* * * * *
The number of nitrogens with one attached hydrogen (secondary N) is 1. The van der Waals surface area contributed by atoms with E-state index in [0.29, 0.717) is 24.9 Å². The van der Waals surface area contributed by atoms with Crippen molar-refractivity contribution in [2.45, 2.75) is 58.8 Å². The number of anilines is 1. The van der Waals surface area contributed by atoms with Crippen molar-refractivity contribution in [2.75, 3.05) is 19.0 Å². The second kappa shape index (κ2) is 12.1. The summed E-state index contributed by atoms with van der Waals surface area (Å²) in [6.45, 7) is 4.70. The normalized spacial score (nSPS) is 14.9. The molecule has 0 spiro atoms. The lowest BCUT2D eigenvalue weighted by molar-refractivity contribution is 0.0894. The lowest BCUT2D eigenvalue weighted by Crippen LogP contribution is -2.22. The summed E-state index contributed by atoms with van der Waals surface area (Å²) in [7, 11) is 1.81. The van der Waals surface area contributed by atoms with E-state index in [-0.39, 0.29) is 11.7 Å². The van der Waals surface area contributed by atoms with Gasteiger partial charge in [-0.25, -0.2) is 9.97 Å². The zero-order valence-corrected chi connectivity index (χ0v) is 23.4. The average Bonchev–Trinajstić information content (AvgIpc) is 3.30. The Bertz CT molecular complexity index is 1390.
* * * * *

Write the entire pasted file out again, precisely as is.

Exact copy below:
The number of nitrogens with one attached hydrogen (secondary N) is 1. The van der Waals surface area contributed by atoms with E-state index in [0.29, 0.717) is 24.9 Å². The van der Waals surface area contributed by atoms with Crippen molar-refractivity contribution in [2.45, 2.75) is 58.8 Å². The number of anilines is 1. The van der Waals surface area contributed by atoms with Crippen molar-refractivity contribution in [2.75, 3.05) is 19.0 Å². The second kappa shape index (κ2) is 12.1. The summed E-state index contributed by atoms with van der Waals surface area (Å²) in [6.45, 7) is 4.70. The normalized spacial score (nSPS) is 14.9. The molecule has 0 spiro atoms. The lowest BCUT2D eigenvalue weighted by molar-refractivity contribution is 0.0894. The lowest BCUT2D eigenvalue weighted by Crippen LogP contribution is -2.22. The summed E-state index contributed by atoms with van der Waals surface area (Å²) in [7, 11) is 1.81. The van der Waals surface area contributed by atoms with E-state index in [-0.39, 0.29) is 11.7 Å². The van der Waals surface area contributed by atoms with Gasteiger partial charge in [-0.25, -0.2) is 9.97 Å². The zero-order valence-corrected chi connectivity index (χ0v) is 23.4. The average Bonchev–Trinajstić information content (AvgIpc) is 3.30. The Bertz CT molecular complexity index is 1390.